Ted Simons: And don't we have accidental riparian areas out there, as well?
Tom McCann: We have one we deal with quite a bit in Mexico which is largely accidental wetland, now a terrific habitat for endangered fish and birds. It was created because of an agreement to bypass some salty water back in the Yuma area. We can't really stop delivering that water. We've got to find a solution to preserve that wetland, in order to be able to do the things we'd like with managing our water resources in the Yuma area.
Sharon Megdal: I'd like to offer that I think, while we've come a long way in recognizing the value of environmental enhancement projects and the importance of these accidental recharge areas, there fundamentally are no protections for the environment in our state groundwater law. I've been doing some work with Julie Stromberg and others helping to advise us, looking at bringing the environment to the table as a water-using customer, having it be a slice of the water use pie. So we also talk about environmental needs. It's hard to quantify, but we have examples where we have two things happening that together make for environmental protection. And that is the Salt and Verde watershed. That Salt River Project is very interested in preserving that water shed to serve water to Central Phoenix and those areas. There is a lot of work to be done. There are other states doing more to protect the environment more than Arizona is. We have to put that on the table.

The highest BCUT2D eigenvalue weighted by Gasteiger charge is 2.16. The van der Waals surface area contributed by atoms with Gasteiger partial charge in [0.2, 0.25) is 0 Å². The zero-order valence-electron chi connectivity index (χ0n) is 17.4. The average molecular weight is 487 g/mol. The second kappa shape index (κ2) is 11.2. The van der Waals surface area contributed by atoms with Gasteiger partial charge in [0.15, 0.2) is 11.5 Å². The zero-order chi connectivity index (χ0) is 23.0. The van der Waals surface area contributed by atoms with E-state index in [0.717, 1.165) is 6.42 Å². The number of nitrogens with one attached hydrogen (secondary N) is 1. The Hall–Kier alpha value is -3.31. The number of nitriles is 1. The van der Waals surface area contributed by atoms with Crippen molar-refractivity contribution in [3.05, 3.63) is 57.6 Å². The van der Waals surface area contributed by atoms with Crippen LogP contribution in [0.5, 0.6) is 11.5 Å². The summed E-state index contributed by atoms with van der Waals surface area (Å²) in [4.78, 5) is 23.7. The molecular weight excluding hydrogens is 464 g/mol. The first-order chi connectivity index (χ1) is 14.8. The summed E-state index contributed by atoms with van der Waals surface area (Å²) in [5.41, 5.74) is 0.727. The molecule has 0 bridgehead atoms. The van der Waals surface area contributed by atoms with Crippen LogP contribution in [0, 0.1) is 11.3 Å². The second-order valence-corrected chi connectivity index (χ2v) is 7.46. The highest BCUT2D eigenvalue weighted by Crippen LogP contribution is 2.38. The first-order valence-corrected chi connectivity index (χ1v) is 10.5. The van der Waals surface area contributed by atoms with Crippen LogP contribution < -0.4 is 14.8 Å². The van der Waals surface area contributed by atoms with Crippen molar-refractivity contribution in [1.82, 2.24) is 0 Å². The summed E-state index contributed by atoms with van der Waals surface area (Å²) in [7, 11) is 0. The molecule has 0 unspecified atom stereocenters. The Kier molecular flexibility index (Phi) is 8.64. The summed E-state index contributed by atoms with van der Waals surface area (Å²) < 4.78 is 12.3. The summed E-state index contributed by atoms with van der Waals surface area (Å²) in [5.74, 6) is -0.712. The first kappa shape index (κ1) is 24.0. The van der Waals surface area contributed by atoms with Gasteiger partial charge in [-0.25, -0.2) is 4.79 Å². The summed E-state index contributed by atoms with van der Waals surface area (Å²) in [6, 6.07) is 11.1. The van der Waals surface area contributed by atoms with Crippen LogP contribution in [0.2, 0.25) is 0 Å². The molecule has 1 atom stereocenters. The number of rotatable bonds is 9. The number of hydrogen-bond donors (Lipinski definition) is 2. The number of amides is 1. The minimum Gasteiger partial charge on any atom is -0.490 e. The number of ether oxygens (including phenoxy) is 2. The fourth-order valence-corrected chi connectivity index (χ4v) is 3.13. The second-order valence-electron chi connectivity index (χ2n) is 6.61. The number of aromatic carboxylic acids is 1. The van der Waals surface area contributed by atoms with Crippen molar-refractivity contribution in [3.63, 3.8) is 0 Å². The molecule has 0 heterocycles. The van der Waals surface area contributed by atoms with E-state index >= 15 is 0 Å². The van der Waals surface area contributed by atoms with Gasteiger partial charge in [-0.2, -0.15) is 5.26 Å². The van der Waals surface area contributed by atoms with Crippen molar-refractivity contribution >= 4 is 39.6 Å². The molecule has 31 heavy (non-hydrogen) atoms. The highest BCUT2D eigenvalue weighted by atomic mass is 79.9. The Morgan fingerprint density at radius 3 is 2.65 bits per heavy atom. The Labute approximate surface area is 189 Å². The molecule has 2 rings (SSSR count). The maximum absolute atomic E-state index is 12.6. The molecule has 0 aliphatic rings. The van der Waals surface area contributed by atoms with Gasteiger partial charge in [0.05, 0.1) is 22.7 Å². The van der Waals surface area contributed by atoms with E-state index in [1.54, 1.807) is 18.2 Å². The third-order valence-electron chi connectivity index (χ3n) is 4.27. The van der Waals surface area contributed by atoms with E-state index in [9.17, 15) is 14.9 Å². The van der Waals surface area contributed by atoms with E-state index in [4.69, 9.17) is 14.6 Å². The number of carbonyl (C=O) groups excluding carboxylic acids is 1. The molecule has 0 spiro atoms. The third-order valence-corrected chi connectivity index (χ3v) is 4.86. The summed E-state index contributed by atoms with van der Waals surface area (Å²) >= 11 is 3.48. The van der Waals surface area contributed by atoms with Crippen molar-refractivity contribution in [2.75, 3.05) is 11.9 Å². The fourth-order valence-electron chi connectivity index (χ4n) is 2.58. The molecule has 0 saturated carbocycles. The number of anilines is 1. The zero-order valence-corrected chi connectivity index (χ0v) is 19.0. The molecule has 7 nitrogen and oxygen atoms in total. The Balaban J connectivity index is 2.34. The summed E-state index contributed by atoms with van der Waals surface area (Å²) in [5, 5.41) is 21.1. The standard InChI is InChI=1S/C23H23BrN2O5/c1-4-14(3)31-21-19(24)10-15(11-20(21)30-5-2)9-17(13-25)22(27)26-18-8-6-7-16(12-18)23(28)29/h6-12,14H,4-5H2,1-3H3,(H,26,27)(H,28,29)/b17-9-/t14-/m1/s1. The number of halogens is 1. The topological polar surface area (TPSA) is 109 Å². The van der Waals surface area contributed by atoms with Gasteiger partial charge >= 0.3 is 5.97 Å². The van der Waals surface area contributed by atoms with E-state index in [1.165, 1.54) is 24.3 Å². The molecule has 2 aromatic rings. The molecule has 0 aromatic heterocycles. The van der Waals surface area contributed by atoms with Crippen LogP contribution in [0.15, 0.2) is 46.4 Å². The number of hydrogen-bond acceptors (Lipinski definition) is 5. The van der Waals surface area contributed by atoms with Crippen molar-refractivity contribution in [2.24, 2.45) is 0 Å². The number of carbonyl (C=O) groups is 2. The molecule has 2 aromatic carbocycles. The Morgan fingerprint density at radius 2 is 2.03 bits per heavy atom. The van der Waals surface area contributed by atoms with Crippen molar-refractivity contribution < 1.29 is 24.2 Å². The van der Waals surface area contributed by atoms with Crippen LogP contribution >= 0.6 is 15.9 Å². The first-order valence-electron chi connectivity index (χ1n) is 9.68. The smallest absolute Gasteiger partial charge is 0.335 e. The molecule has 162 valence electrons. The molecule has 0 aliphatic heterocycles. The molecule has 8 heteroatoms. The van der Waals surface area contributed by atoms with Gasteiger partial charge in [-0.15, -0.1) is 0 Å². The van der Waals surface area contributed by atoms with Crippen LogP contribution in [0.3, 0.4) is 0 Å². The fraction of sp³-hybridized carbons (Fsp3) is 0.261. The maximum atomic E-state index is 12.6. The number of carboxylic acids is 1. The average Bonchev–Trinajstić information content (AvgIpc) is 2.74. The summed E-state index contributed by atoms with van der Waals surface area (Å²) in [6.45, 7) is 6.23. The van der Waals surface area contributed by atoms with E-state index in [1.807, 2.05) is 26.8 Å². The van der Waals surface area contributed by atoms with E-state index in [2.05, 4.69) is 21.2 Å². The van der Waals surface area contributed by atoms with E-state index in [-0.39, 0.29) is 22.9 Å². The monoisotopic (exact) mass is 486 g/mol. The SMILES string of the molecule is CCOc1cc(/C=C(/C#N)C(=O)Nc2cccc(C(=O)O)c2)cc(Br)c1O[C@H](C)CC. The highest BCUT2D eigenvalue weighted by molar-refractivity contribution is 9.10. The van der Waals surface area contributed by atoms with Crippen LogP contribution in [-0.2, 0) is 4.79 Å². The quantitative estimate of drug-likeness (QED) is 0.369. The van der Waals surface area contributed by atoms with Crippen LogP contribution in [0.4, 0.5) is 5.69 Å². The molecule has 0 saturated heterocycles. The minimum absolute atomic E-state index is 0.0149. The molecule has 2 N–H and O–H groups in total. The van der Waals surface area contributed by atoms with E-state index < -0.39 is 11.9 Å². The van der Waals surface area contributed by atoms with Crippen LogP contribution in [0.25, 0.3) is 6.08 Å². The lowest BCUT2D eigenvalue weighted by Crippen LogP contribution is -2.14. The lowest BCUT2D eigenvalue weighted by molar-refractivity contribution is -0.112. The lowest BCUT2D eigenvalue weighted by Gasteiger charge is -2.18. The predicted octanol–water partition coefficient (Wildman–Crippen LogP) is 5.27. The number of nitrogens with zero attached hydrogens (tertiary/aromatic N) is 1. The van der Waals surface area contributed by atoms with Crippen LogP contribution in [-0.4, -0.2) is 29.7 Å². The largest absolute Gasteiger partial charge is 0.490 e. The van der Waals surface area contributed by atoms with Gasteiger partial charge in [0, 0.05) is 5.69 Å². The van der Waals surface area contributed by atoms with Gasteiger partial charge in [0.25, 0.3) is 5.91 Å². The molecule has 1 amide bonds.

Ted Simons: We saw the example of photosynthesis and the idea that agriculture doesn't just take a lot of water, it adds flexibility to the water supply.
Rita Maguire: Agriculture is a very important part of the water budget in this state. You can pay a farmer not to grow his crops in a year when drought is taking away available surface water supplies. He or she will do just fine, at least on a temporary basis. Then you can re-divert the water for municipal and industrial purposes. Agriculture provides some flex in the system. I think that's an important quality and it helps keep the mix of water sources much more flexible and demands change and as climate change.
Ted Simons: I would hate to leave without mentioning desalinization. Is it feasible?
Tom McCann: Certainly, the question is cost. There are different types of desalinization. -- Brackish or poor quality groundwater desal, it's a lot cheaper that ocean water desal. We have an abundant supply in the Phoenix area, the Southwest Valley and other parts of the state. That water can be treated to potable standards for roughly the same cost as it takes for moving water from the Colorado River to Central Arizona.
Ted Simons: Before we get going, a really quick response from all three of you. If there is a biggest concern or challenge for sustainable of water in Arizona, what is it?
Sharon Megdal: I would say that it's not overusing our aquifers. Our groundwater supplies in some areas are abundant, other areas are not. And we are overusing them in many areas of the state. I think we have to be very careful not to.
Ted Simons: What do you think?
Rita Maguire: I think Sharon's right, but I also would make the point that there's a tension between rural Arizona and Central Arizona. We are very good about managing our water supplies in central Arizona, but as rural Arizona knows, it, too, needs a water supply. Phoenix is an attractive place to live because other places in Arizona have water.
Tom McCann: I'd say not being complacent, just not believing there will always be enough water to meet demands. We have to do more on reuse and conservation.
Ted Simons: Great discussion, thanks for joining us, we appreciate it.